Federico Fellini’s award-winning film La Dolce Vita revealed another side of Rome’s golden era, when actors and artists flocked to the Eternal City’s streets, searching for a bit of the “sweet life.” Here, learn about how you can follow in the famous director’s footsteps while you’re on one of our tours in Rome.
Federico Fellini loved his home city, but wasn’t afraid to show it as he saw it—equal parts classic and complicated, romantic and rough-around-the-edges. He was born in a small town along the Adriatic Sea, and moved to Rome when he enrolled in university—though there’s reportedly no record of Fellini ever attending a class. Instead, he became a writer, working for small publications to get a foothold in the business. He was hired at Marc’Aurelio, a humor magazine, and had a regular feature interviewing scriptwriters, which was his first introduction to cinema.
He began writing scripts in the early 1940s, joining established directors like Roberto Rossellini. These early friendships in the industry proved fruitful and helped Fellini with the release of his first films. He worked prolifically throughout the 40s and 50s, but began making his best-known work in the 1960s—starting with La Dolce Vita. His other lauded movies include 8½, which stars Marcello Mastroianni as a struggling director, and Amarcord, about Italy in the 1930s.
La Dolce Vita is shot in seven distinct sequences, interpreted as everything from the seven deadly sins to seven days of creation. Another popular theory? That the number is a nod to Rome itself, the city built on seven hills.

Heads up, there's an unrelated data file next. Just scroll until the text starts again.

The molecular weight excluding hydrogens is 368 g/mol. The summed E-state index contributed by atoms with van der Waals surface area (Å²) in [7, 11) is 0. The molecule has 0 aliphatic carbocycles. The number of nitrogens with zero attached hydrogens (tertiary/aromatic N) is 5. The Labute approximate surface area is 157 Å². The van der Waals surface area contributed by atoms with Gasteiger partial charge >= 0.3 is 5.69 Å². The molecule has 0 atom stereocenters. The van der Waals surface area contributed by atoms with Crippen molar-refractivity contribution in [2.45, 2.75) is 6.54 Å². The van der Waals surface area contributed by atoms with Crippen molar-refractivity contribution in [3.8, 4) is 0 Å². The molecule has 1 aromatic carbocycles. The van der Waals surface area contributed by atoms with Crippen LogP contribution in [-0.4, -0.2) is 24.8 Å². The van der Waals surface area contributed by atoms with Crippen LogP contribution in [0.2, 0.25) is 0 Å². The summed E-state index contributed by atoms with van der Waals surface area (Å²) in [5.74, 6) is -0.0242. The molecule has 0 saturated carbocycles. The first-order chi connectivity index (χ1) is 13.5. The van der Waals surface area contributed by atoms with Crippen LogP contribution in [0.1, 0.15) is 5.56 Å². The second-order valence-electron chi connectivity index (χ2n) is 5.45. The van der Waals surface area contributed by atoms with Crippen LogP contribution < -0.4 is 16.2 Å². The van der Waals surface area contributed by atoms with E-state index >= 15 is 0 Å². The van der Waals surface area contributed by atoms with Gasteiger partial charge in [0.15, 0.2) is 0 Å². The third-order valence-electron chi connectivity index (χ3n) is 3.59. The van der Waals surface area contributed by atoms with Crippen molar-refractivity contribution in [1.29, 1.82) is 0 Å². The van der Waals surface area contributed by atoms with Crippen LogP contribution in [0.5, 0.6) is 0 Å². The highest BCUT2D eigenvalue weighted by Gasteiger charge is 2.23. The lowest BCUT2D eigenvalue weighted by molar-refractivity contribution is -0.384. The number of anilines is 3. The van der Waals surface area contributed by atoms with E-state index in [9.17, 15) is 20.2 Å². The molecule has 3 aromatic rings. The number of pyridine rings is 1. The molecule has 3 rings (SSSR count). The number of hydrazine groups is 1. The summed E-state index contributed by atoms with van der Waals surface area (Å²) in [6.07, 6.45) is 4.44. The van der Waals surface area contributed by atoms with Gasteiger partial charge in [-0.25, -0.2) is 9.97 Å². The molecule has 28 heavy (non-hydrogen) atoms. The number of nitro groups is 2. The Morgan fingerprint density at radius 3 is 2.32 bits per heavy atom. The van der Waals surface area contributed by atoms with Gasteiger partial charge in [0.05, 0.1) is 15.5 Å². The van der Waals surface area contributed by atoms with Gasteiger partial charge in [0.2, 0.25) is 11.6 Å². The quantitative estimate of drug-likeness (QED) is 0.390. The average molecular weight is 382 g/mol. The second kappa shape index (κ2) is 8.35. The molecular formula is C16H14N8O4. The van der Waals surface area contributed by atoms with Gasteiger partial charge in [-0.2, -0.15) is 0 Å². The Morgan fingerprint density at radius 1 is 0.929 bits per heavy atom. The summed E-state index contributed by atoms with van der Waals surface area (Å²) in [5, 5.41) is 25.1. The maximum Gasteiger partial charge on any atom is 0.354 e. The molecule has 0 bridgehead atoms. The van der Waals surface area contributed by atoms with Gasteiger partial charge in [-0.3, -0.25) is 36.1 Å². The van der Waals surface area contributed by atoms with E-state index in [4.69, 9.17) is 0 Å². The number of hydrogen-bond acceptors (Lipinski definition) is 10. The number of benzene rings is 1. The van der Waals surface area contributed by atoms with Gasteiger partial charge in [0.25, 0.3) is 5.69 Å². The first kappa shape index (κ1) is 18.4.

The film captures plenty of Rome’s most iconic sites on screen, including one of its most recognizable roads, Via Vittorio Veneto—“Via Veneto” for short. In the 1950s and 1960s, Via Veneto was Rome’s place to see and be seen. Celebrities, from Audrey Hepburn to Tennessee Williams, gathered in clubs and cafes lining the road. One favorite hangout of the rich and famous, Harry’s Bar, is still on the street today; food might be pricey, but it’s the perfect spot to stop in for a bellini! You can also see a plaque commemorating Fellini along the famous thoroughfare.
On tour in Rome, you can step right into scenes from the silver screen at Piazza Navona, where you’ll see famous fountains by the sculptor Bernini, and St. Peter’s Square, which you can visit by adding an excursion to the Vatican. Of course, you can’t miss the Trevi Fountain during your free time in Rome; it’s the site of one of La Dolce Vita’s most indelible moments. When it comes to Fellini’s famous scene of Marcello Mastroianni and Anita Ekberg frolicking in the water, don’t do as the Romans do. Instead of hopping in, toss a coin over your left shoulder to ensure your return trip.
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